This review summarizes new treatments from the last seven years employed for the treatment of genital warts caused by human papillomavirus (HPV). Imquimod 3.75% is a new agent with fewer side effects and perhaps a better dosing schedule than imquimod 5%, but is not more effective. Sinecatechins/Polyphenon E 15%, a novel extract from green tea can be effective against genital warts but requires three times a day dosing and is not more effective than existing treatments; the treatment course is 12-16 weeks. Photodynamic therapy combined with other destructive modalities might increase the cure rate for genital warts...
June 15, 2013: Dermatology Online Journal
Ted Rosen
Botanical products, including and especially green tea leaves, have a wide range of both reputed and demonstrated health benefits and have been used medicinally for thousands of years. This paper focuses on green tea catechins, principally reviewing their known biologic properties and potential mechanisms of action (MOAs). The primary objective is to discuss the proposed antiviral, antiproliferative, and immunostimulatory activity of catechins based on strong evidence from in vitro and in vivo studies conducted to date, including two preclinical in vitro studies with sinecatechins, a proprietary mixture of catechins...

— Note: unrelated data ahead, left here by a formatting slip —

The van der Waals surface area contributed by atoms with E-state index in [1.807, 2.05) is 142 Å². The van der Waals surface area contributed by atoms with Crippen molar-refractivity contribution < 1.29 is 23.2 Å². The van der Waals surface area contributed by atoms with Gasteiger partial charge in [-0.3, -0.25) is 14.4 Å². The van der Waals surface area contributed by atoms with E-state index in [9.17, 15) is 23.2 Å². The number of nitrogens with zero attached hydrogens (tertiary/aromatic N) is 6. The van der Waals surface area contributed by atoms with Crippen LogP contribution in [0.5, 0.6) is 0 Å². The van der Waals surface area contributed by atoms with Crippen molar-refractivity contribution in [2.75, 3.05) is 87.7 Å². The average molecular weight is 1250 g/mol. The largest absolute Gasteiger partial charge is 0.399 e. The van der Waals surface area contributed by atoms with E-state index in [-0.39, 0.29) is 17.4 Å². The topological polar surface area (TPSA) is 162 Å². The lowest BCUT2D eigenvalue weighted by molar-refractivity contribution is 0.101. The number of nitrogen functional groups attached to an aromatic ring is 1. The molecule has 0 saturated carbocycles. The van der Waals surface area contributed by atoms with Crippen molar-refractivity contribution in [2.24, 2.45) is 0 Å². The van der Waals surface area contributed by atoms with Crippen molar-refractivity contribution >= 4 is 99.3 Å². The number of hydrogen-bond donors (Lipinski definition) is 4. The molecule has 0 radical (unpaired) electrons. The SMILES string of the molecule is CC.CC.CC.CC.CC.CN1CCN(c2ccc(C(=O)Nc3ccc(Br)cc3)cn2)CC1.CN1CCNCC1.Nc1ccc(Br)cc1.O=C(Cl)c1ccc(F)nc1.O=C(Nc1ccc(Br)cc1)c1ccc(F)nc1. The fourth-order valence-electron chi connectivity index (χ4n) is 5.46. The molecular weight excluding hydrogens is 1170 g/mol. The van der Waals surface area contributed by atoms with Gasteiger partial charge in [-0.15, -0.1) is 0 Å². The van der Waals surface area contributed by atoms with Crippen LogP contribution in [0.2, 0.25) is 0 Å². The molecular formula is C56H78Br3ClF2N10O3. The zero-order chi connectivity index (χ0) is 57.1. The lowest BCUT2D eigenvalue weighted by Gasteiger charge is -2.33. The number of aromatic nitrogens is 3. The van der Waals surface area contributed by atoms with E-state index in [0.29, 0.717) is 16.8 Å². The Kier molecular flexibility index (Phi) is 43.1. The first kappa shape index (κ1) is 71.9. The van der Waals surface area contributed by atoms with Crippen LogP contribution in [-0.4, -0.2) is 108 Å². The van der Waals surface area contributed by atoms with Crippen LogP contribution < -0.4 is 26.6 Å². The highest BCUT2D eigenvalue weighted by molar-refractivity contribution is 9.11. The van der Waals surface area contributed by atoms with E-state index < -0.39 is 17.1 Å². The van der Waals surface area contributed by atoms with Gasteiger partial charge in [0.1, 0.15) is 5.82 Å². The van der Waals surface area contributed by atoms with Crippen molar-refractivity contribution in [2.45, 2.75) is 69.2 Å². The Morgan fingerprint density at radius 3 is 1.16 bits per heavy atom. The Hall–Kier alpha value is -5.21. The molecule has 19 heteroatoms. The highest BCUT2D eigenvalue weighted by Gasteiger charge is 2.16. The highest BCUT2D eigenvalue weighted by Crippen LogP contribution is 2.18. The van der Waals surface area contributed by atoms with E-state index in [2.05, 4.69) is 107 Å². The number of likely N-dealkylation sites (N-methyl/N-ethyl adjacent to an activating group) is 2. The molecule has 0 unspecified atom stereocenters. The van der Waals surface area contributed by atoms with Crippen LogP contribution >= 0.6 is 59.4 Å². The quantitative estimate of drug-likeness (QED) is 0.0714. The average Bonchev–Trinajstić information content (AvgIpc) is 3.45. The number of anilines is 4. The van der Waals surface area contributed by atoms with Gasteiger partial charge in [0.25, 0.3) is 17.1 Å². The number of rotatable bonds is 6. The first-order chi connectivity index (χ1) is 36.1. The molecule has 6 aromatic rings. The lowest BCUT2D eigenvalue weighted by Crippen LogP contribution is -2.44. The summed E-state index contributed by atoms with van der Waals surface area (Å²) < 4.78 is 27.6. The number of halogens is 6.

November 2012: Journal of Drugs in Dermatology: JDD
Eggert Stockfleth, Thomas Meyer
INTRODUCTION: Sinecatechins is a standardized extract of green tea leaves, containing a mixture of catechin compounds. The 15% ointment has been approved for the topical treatment of condylomata acuminata (CA), caused by particular human papillomaviruses (HPV), mainly HPV types 6 and 11. OBJECTIVE: To update the use of sinecatechins for treatment of CA and to describe possible mechanisms involved in the mode of action. AREAS COVERED: The clearance rate of wart lesions after treatment with sinecatechins is similar to other topically applied drugs, like imiquimod and podophyllotoxin, but recurrences are seen less frequently after treatment with sinecatechins...
June 2012: Expert Opinion on Biological Therapy
T G Tzellos, C Sardeli, A Lallas, G Papazisis, M Chourdakis, D Kouvelas